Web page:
While Mexican director Michel Franco's story about a palliative care worker may not be completely developed, his overarching theme proves to be quite illuminating as well as disturbing. His protagonist is the driven David, very well-played by Tim Roth, known for work in wide variety of independent and mainstream features. Chronic is divided into three segments focusing on the three patients David cares for. The first has little dialogue and focuses on David taking care of an emaciated woman whom we later learn is named Sarah. The camera is fixed at a distance and we see David assiduously attending to Sarah, carrying her around as she is unable to walk and propping her up in the shower, as he bathes her. Soon afterward David is attending the woman's funeral and is approached by the niece of the woman who seeks information as to her aunt's last days. David declines to speak with her. Franco's theme soon becomes apparent—family members keep their distance from relatives chronically ill, facing their last days. Only the palliative care worker—in this case one who appears to care deeply about his patients—seeks to get involved by engaging with the dying, on a deeper emotional level. David so identifies with his patients that when queried by strangers at a bar, he refers to Sarah as his wife, an AIDS patient, who has just died. In the next and most compelling segment, David goes as far as going to a bookstore and purchasing books on architecture in order to converse with his next charge, John, a former architect now debilitated by a devastating stroke. Again, it's the extra effort he puts in to take care of his patients that's so impressive (he voluntarily takes over the night shift for the next nurse on duty free of charge). Unfortunately, John's family doesn't take too kindly to David allowing John to watch pornography on his laptop, and soon he's being accused of sexual harassment and forced to leave John immediately. Again the theme of society's aversion to confronting mortality is reiterated. There is nothing salacious about David's actions—he simply seeks to improve the quality of life for his patients and bring them a measure of humanity and dignity in their dying days. What causes David to be so self-sacrificing? Franco presents David's backstory in dribs and drabs—contact via the computer and in person between his ex-wife and daughter provides a sketchy picture of a man who was forced to deal with the terminal illness of his son—ultimately deciding to pull the plug much to the chagrin of family members. There's not much more to what makes David tick but he's the kind of saint that makes people uncomfortable. Franco's portrait of David's devotion to his patients is uplifting and reminds us that we should all be more sympathetic to those facing end of life issues. In the last segment, David forms a relationship with a woman undergoing chemotherapy and ultimately facing a terminal diagnosis. Again David's engagement of the dying is cathartic, but Franco now shifts gears by injecting another issue into the narrative involving assisted suicide. David's ambivalence about how he handles this situation is brought out and this is how the story basically ends. There is a coda, however, that some critics found specious (Super Spoilers ahead). David, who jogs in his spare time, is suddenly hit by a car and is killed in the final scene. Franco perhaps is hammering us a bit too hard when the devoted healer ironically meets an untimely end himself. Chronic is not for everyone. It's slow-moving and its protagonist is not much of a developed character. Nonetheless, the theme of compassion for the dying and society's aversion to such a subject, is a wake-up call for the majority of us who choose not to reckon with the reality of our own mortality.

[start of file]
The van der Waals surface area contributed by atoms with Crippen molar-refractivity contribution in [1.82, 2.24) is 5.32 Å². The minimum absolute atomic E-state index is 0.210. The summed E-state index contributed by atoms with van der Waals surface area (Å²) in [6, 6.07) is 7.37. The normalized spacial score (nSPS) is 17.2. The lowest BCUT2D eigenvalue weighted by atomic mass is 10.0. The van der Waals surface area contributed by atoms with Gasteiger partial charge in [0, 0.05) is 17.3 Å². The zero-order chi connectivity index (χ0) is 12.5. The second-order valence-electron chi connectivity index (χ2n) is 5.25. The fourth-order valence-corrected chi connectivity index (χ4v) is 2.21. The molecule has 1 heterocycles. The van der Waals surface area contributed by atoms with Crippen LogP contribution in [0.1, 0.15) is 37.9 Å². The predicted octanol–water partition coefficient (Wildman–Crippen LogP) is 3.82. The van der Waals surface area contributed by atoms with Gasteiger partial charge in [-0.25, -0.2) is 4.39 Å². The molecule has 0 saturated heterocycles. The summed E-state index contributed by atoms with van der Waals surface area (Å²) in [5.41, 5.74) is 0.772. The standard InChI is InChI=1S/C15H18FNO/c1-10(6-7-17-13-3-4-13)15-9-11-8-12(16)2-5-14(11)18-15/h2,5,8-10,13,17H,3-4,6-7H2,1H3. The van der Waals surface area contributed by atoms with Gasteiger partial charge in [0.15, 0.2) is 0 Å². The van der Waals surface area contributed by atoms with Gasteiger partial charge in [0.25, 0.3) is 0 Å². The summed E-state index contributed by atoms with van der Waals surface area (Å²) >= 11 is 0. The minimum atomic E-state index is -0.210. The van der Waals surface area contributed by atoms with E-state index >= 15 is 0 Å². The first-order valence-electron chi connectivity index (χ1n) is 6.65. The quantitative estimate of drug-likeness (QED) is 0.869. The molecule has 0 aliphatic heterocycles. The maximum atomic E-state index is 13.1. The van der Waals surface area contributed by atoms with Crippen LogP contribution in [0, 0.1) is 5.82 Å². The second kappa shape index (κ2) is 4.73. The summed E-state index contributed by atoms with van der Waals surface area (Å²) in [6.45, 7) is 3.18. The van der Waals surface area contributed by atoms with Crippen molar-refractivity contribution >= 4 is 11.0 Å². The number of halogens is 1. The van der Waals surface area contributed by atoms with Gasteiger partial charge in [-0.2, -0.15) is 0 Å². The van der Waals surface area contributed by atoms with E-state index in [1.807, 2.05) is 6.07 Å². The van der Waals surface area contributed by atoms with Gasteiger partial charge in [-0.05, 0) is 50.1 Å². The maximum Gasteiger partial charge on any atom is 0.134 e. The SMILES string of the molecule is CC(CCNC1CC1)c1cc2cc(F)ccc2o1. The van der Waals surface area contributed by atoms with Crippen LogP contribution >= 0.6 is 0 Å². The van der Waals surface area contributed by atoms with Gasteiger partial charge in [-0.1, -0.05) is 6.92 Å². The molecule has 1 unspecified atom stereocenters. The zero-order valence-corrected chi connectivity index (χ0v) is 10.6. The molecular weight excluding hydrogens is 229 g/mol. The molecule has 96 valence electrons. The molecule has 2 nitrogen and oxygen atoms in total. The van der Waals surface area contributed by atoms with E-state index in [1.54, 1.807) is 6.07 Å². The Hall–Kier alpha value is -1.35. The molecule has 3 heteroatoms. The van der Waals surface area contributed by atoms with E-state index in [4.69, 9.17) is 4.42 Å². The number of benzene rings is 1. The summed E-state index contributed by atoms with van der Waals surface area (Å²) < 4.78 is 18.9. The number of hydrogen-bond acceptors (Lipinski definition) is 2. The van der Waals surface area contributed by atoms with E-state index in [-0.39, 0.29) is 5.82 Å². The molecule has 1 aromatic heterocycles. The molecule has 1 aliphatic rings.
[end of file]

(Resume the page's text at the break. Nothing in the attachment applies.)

A home care nurse works with terminally ill patients.
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May 8, 2019